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Thursday, 21 May 1970

Mr CHARLES JONES (Newcastle) - Mr Speaker, it is obvious that the honourable member for Angas (Mr Giles) has been whistling in the dark and hoping that if he talks long enough he may be able to convince himself, but certainly not the people of South Australia, that Hall will be re-elected. The matter to which I wish to refer tonight is the recent fire at the Whyalla shipyards when the 'Amanda

Miller', a tanker which was well under construction, was almost totally destroyed. This fire broke out on 18th April 1970. On 22nd April, on the adjournment debate here, I asked a number of questions of the Minister for Shipping and Transport (Mr Sinclair). These were questions to which I considered at that time, without having inspected the ship, it was necessary for the Minister to provide honourable members in this place with answers. In reply to me the Minister said: i have not made a statement to the House, but

I intend to make a statement when 1 have the facts before me which I believe the House should have at its command.

Although that statement was made by the Minister for Shipping and Transport on 22nd April it is now 2 1st May - almost a month later - and no statement has been presented to the Parliament on what happened at Whyalla where in the vicinity of $2m of Commonwealth money, involved by way of subsidy, was lost because of a fire. On 8th MayI placed on the notice paper 3 questions, Nos 969, 970 and 971. If the Minister does not know the answer to the questions now I will give him the answer. If the Minister is being correctly advised on what happened and what is happening in connection with that unfortunate event he should be able to answer these 3 questions. The first question was made up of 6 parts, the second was made up of 8 parts and the third was made up of 6 parts. If the Minister has been correctly advised he should have been able to answer them long before now. But, as I said a moment ago, if he docs not know the answers I will give them to him. In this way we might be able to have some of these questions removed from the notice paper.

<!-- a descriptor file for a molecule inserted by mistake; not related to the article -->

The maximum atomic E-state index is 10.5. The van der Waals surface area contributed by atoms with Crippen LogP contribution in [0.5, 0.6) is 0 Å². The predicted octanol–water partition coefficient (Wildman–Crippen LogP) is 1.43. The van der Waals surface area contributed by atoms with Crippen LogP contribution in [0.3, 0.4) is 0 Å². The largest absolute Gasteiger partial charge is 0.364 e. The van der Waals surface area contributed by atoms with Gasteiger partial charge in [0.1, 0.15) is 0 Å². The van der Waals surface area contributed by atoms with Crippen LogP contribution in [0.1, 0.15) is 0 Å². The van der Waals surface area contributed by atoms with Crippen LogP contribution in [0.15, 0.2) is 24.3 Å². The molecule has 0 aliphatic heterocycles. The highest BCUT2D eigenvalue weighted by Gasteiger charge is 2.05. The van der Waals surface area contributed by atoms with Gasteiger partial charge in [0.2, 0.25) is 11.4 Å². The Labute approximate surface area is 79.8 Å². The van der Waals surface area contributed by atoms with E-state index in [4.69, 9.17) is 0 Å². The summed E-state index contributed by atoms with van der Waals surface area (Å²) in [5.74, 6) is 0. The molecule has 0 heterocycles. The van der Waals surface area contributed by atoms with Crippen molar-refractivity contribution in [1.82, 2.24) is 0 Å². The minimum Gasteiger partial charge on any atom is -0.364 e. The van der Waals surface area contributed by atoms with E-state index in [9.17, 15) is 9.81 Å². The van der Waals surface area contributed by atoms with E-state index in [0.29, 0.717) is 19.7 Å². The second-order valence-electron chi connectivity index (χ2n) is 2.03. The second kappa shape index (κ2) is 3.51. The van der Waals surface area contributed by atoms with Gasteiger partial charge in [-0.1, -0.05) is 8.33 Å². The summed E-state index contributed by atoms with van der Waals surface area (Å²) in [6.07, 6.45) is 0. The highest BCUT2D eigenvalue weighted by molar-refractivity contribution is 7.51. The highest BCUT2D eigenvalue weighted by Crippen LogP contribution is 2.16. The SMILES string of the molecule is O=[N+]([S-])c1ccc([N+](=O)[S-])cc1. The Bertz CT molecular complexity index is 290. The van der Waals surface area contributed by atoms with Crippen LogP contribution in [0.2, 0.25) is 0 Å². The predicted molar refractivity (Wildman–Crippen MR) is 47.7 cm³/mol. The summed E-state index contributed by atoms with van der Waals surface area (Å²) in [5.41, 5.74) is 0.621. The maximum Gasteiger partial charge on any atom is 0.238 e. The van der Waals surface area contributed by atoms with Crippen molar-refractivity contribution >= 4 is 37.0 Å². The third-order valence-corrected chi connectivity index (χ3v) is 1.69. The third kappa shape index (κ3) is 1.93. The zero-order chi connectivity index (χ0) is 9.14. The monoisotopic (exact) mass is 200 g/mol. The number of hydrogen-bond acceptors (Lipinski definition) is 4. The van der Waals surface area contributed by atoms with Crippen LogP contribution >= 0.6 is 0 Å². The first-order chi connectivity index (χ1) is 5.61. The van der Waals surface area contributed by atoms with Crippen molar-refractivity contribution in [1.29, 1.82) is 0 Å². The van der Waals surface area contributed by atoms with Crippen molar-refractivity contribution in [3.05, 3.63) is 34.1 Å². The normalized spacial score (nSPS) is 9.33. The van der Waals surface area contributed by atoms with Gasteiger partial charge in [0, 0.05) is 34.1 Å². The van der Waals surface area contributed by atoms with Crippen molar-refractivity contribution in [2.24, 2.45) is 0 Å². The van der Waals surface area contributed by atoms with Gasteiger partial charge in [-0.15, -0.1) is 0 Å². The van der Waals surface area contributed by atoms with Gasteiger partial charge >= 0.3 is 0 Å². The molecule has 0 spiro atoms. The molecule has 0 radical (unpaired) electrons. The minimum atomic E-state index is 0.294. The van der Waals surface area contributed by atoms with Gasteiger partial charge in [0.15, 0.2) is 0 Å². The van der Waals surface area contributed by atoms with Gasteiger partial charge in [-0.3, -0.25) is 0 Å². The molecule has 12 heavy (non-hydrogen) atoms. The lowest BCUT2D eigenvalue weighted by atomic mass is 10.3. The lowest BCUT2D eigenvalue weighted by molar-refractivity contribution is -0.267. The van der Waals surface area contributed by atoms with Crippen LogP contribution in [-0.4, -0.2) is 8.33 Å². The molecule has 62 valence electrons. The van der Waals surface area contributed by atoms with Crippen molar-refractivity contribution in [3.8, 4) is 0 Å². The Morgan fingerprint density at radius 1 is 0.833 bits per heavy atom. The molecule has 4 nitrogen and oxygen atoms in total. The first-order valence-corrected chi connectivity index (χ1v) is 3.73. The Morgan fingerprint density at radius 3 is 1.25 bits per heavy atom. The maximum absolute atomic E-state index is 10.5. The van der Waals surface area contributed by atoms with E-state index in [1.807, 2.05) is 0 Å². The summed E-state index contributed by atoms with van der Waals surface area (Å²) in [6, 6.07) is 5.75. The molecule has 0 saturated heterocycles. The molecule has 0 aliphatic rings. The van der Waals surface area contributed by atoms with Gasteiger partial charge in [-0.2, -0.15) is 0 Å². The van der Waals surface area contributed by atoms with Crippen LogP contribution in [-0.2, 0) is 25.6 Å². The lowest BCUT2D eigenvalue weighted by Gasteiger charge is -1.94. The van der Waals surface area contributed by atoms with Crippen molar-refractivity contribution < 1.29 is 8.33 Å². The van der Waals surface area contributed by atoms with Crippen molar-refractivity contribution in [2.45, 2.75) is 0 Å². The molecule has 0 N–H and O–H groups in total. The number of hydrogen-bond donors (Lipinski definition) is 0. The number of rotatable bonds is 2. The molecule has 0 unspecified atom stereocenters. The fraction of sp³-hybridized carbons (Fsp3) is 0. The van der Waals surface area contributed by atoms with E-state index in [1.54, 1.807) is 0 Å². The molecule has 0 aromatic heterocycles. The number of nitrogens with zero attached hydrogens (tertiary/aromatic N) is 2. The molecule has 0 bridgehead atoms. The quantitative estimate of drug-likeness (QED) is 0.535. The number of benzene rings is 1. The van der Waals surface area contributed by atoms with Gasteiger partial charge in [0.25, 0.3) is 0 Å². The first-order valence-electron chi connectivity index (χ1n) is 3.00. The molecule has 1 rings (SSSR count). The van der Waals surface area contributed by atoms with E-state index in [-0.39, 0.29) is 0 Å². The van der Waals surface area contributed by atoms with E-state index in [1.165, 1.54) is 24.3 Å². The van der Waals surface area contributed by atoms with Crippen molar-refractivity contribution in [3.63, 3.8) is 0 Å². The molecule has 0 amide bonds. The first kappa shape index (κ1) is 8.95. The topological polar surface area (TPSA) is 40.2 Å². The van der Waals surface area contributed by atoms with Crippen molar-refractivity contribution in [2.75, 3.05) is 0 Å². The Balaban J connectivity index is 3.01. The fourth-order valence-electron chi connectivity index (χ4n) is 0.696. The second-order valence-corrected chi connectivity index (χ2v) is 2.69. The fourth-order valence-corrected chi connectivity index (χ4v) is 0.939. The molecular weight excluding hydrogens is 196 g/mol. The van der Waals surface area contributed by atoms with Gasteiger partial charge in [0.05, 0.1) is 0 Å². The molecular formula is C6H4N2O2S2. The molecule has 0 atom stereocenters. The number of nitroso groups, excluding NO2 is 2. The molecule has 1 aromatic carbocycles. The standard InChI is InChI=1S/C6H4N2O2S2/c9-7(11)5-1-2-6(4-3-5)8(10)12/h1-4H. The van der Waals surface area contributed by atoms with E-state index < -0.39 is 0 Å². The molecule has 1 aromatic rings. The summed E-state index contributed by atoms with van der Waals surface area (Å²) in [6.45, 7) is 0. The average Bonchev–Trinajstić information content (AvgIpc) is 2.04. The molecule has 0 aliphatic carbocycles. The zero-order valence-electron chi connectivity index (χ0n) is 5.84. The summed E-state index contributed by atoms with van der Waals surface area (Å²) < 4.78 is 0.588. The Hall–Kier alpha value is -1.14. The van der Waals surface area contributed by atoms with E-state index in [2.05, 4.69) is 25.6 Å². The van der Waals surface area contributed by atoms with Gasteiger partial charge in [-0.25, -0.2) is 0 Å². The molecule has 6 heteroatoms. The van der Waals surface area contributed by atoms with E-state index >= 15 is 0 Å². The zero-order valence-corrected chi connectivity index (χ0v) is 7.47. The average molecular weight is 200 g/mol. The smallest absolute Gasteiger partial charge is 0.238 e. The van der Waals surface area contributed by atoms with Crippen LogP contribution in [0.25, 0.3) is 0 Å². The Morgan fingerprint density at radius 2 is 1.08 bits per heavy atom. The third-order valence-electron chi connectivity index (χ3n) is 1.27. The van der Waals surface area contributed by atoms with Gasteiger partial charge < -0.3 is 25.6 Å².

The most important part of this matter is that on 22nd April in reply to me in the adjournment debate the Minister gave an undertaking that he would make a statement to the Parliament on what happened on that occasion, but here it is a month to the day later and we have had no reply. I am pleased that the Minister is in the chamber. I gave him notice thatI would be making a statement tonight which would concern him. I hope that he can give some information as to when he will make a statement on the lire that occurred on 18th

April and, most important, about when he proposes to answer the 3 questions which are of vital concern and in which many people are interested.